During most patient-doctor interactions, patients may assume that only they need to express gratitude. After all, they’re the ones seeking your services.

However, doctors should also express gratitude to their patients. This is for the following reasons:

  • Patients ultimately choose you – Unless you’re the preeminent medical expert in your field, you may actually be auditioning alongside other doctors or health care professionals for the right to treat your patients. Patients often get second opinions, making expressions of gratitude for seeking your medical advice very important.
  • Gratitude shows empathy – A simple “thank you for coming in today” shows patients that the healthcare professional knows they’re making a commitment to improving their health. It shows that you understand the work they’re putting in.

If expressing gratitude lets patients know that you care about them at the moment, ending on a visit on a high note lets them know you’ll continue to care.

Instill a Sense of Hope

Depending on their diagnosis, many patients may become overwhelmed by feelings of fear and hopelessness—especially if their medical situation involves many appointments and procedures.

If you sense that may be the case, be sure to end all appointments on a positive note by giving words of encouragement and hope.

Words and phrases such as “you’ve got this” and “you’ll feel even better next time we meet” convey an optimistic tone.

That said, it’s also important to give patients the truth. If a diagnosis is bleak, provide hope, but continue speaking simply and transparently about the situation.

Once you’ve mastered verbal communication, it’s time to think about developing equally effective nonverbal skills.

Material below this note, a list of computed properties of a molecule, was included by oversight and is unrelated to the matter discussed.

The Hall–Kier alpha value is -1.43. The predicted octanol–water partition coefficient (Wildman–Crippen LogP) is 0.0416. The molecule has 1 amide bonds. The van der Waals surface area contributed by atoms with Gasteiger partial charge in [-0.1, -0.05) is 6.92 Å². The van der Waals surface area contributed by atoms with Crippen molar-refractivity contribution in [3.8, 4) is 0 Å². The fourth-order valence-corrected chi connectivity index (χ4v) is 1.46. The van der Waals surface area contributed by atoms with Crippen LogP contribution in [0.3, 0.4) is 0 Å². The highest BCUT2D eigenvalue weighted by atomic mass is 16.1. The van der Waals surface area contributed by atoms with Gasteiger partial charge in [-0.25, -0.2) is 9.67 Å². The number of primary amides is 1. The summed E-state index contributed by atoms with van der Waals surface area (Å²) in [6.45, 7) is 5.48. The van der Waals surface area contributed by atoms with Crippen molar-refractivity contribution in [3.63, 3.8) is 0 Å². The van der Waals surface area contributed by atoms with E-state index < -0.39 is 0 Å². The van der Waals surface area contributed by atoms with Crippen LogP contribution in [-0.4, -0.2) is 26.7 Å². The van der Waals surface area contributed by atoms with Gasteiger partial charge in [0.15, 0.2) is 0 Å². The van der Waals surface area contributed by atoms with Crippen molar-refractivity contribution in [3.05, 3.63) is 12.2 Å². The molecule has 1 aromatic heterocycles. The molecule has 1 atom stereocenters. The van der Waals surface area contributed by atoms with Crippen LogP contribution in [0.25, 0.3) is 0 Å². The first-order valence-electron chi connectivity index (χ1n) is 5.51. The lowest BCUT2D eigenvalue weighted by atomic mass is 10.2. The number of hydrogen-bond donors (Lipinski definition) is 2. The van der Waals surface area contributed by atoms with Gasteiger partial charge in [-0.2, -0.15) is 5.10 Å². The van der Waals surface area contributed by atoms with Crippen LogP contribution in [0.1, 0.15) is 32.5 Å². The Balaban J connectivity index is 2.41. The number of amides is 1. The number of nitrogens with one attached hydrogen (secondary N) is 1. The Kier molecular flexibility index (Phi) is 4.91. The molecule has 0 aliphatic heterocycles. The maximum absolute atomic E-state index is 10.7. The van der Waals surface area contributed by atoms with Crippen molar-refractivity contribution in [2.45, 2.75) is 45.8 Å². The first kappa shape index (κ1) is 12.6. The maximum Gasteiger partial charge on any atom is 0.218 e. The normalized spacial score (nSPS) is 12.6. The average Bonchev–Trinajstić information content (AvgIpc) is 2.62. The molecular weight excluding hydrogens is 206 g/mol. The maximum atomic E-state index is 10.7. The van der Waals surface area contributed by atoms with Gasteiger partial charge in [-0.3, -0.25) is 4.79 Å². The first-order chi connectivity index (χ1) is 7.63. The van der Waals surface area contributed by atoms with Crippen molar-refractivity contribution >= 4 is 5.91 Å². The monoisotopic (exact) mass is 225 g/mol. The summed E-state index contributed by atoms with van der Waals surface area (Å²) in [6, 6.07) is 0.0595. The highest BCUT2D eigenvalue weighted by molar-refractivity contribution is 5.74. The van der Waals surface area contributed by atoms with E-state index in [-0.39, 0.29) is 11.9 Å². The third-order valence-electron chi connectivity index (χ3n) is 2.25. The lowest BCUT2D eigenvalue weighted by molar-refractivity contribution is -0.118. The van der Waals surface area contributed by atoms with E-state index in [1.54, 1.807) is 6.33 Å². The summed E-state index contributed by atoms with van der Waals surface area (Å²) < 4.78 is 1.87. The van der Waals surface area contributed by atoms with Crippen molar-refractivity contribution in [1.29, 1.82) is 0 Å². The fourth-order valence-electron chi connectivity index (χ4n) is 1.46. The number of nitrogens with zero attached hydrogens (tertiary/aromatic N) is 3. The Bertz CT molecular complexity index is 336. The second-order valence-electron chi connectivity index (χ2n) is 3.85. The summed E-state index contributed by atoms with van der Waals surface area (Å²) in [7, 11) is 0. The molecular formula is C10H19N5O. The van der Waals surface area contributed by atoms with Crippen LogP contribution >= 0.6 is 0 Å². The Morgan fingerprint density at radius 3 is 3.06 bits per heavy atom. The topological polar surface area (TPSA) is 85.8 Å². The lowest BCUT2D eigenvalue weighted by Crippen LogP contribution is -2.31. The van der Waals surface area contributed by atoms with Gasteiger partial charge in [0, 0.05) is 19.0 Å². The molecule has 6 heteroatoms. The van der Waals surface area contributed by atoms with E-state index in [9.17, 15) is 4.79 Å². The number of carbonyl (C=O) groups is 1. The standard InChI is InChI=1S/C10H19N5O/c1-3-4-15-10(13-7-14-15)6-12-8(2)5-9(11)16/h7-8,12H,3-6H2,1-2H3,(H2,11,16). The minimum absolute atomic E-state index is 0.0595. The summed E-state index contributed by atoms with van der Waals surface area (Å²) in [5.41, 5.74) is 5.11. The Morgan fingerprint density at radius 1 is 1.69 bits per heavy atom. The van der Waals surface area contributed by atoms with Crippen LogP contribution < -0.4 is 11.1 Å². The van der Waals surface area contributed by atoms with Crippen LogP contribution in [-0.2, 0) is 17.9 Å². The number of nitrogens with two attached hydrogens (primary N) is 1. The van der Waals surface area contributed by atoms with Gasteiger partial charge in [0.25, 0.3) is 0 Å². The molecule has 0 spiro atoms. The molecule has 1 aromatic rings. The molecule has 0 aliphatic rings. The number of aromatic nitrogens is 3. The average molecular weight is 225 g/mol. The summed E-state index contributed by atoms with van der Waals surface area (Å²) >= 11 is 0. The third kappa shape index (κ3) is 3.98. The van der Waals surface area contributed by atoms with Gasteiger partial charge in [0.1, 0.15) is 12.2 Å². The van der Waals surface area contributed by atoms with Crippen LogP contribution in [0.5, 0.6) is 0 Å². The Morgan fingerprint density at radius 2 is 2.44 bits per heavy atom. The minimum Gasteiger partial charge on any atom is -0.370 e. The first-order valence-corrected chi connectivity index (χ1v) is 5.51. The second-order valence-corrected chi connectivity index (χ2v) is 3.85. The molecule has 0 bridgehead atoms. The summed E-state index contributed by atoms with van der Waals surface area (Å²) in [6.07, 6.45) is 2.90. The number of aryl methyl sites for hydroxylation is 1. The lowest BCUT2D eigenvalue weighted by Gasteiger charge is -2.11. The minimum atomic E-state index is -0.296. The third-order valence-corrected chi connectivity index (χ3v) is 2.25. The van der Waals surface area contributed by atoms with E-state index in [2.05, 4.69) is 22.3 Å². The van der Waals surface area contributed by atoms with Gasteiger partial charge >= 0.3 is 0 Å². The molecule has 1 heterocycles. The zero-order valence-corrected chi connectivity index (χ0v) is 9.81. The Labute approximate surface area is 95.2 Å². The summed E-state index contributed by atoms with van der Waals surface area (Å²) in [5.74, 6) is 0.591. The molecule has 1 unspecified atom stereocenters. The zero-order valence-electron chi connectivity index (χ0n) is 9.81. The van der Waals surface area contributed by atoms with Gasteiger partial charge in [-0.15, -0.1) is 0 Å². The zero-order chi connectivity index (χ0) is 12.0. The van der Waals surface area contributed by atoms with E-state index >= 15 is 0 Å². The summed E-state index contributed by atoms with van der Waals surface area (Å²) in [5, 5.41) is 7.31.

2. Nurture Nonverbal Skills

As you know, good communication extends beyond verbal speech. Our nonverbal skills also play a prominent role in patient centered communication.

To improve communication with patients, focus on honing the following nonverbal skills.

Listen

In today’s age of near-constant speech, the act of listening seems to be a forgotten skill. However, simply listening is one of the best (and easiest) ways to show your patients your care about them and that you hear them.

To practice good listening skills, consider doing the following:

  • Pay attention to facial expressions – Facial expressions tend to illustrate how a patient is feeling. If the patient looks afraid or anxious when they’re speaking, respond with words of comfort. Conversely, if the patient looks overjoyed, match their excitement with some of your own.
  • Listen actively – Listening can be divided into two categories: active and passive. When you listen passively, it can be challenging to absorb everything the patient is trying to communicate. You may be distracted or disengaged. When you’re actively listening, however, you’re giving the patient your full attention.
  • Keep calm  – It’s not uncommon for a difficult patient to ramble, get angry, or even cry when speaking to their doctor. Instead of stoking the fires of fear or frustration, stay poised and patient. Also, never diminish what a patient is saying. Listen to what they’re saying, acknowledge their concerns, and respond in a way that’s helpful—not harmful. 

Be present

If a healthcare provider is distracted or disengaged when a patient is communicating, they may be less likely to communicate effectively with you in the future. Thus, it’s important to always be physically and mentally present when a patient is communicating.

Illustrate presence by doing the following:

  • Arrive on time for your appointment